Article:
Tagged: First Noble Truth Toggle Comment Threads | Keyboard Shortcuts

  • hardie karges 8:14 am on April 30, 2023 Permalink | Reply
    Tags: , , , First Noble Truth, Huineng, , , ,   

    Buddhist Imperfection and the Crazy Wisdom of Zen  

    The Buddha never said we’re all perfect, quite the opposite. He said that we are nothing but ‘heaps’ of causes and conditions that he called skandhas. He never even said that he’s perfect. And those imperfections can be the basis for positive change. He DID list change as one of the causes of our suffering, but significantly less than that of the First Noble Truth—craving. Maybe that’s not surprising, from someone who was born into the lap of luxury, since change for someone of destitute poverty might only be for the better.  

    But that’s arguable, also, so let’s just split the difference and apply the Buddha’s own Middle Path to conclude that change can go either way, good or bad, which is convenient, since it’s inevitable. The point is that, in its origins, imperfection is at the heart of the Buddha’s vision, though the Zen sect of the Mahayana school would, like some Christian sects (such as Christian Science), reverse that position and argue that manifesting our innate perfection is only right and proper. 

    They also said that if you meet the Buddha on the road, then you should kill him. Hmmm. Obviously, there’s a logical explanation to that apparent exhortation to violence, but I won’t go into it. I’ll only say that I prefer a simpler approach to enlightenment. The Zen thing is to show the limits and traps of language, and I agree whole-heartedly with that, but I don’t necessarily agree to a Dadaist approach to it. One of the Christian sideline precepts is to say what you mean and mean what you say, (“Let your yes be yes and your no be no”), and they just might have that right. 

    No, I don’t think that anyone has all the answers, and it is to Buddhism’s credit that so much dialogue is allowed, and even encouraged, which promotes a larger dialectic. In fact, this is how the Zen master Hui-Neng upstaged the heir apparent to replace the current master, to whom he was only a rank (in)subordinate. Thus began the line of thought that we are not here to train our minds but to acknowledge the illusion of reality, so something like an alternative Mayanist (haha) school, which thrives to this day as subplot to many more orthodox traditions. We are not perfect, but this is why we practice… 

  • hardie karges 9:31 am on April 19, 2020 Permalink | Reply
    Tags: , , , First Noble Truth,   

    Buddhism During a Crisis, Coronavirus Redux… 

    Nothing better illustrates the Buddhist First Truth of suffering than the Coronavirus, proclaimed as novel, but I’m not so sure. Because nothing is truly novel in the realm of suffering, especially when delivered by the sneaky intercessions of a virus. Somebody once said that pain is inevitable, but suffering is optional, though it wasn’t Buddha who said that, however congruent with his teachings it may or may not be. No, the Buddha was pretty clear about the inevitability of suffering, and the Eight-Step program to its mitigation, and hopefully cure. Now if there’s a difference in meaning between pain and suffering, then it’s the difference between looking and seeing, listening and hearing, touching and feeling, in that one verb is transitive, affecting objects, while the other is intransitive, something felt, so more than simple observation of another.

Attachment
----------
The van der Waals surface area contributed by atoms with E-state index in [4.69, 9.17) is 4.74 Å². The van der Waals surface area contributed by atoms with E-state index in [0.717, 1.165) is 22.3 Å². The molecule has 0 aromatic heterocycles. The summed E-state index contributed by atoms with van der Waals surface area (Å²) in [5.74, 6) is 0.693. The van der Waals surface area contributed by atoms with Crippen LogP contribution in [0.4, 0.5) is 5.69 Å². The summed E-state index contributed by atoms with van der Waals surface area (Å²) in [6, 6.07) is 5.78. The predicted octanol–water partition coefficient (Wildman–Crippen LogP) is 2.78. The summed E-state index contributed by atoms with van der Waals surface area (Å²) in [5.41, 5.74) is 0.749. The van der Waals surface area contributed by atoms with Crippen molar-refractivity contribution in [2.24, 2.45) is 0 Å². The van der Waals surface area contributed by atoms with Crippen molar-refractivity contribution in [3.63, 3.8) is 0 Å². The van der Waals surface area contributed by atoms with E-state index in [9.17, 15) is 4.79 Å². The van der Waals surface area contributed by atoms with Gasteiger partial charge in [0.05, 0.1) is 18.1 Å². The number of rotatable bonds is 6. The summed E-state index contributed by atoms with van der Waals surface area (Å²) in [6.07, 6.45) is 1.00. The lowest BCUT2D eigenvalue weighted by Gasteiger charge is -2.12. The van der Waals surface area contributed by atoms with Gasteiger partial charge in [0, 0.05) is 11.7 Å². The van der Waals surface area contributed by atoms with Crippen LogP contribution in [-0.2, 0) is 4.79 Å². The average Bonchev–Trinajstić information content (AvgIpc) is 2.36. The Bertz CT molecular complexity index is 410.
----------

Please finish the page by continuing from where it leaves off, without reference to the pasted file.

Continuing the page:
But my point is that Buddhism can help, in times like these, by simply acknowledging the normalcy of suffering, if nothing else. I suspect that many Westerners accustomed to amusement parks and weekend larks will have a much harder time of it than some Orientals accustomed to struggle. After all, you don’t see Asians serenading each other in captivity, now, do you? And if the Western commitment to ‘never change our way of life’ is charming, in a way, then in another way, it’s rather discouraging. This IS a good time for paradigm shifts, I’d say. Because mostly this is a psychological shock, more than medical, economic, or even ecological. Most Westerners are accustomed, even taught, to control Nature, reign her in, to do our bidding, and the idea that She is there as something to be awed and revered, is rather secondary. I mean sure, we go visit national parks and snap our pics, but as often as not we’re snapping pics of each other, and God knows, our selfies.

    Most of all, though, we’ve just never been taught to look inward, and those introverts among us tend to be categorized as ‘losers’ by the type-A bullies who think that aggression comes first, then questions come later, if ever. So I don’t see the Coronavirus as a death sentence, but just the opposite, in fact, an opportunity to make some necessary changes socially and ecologically, perhaps first and most important, but also personally, mostly within the theme of ‘less is more’, simple pleasures, and a shift away from consumption toward contemplation. For now, though, the bottom line is all about control, self-control, preferably. Because I don’t think it’s any accident that the countries hardest hit are those that are the most freedom-obsessive, and the countries doing best are those most controlled. But I prefer the self-control of the Buddhist countries over the government control of the ex-Communist countries of East Europe and elsewhere. So for us it’s a bittersweet victory, but for Nature it’s jubilant. Global Warming lost a battle this year…

Compose new post
Next post/Next comment
Previous post/Previous comment
Show/Hide comments
Go to top
Go to login
Show/Hide help
shift + esc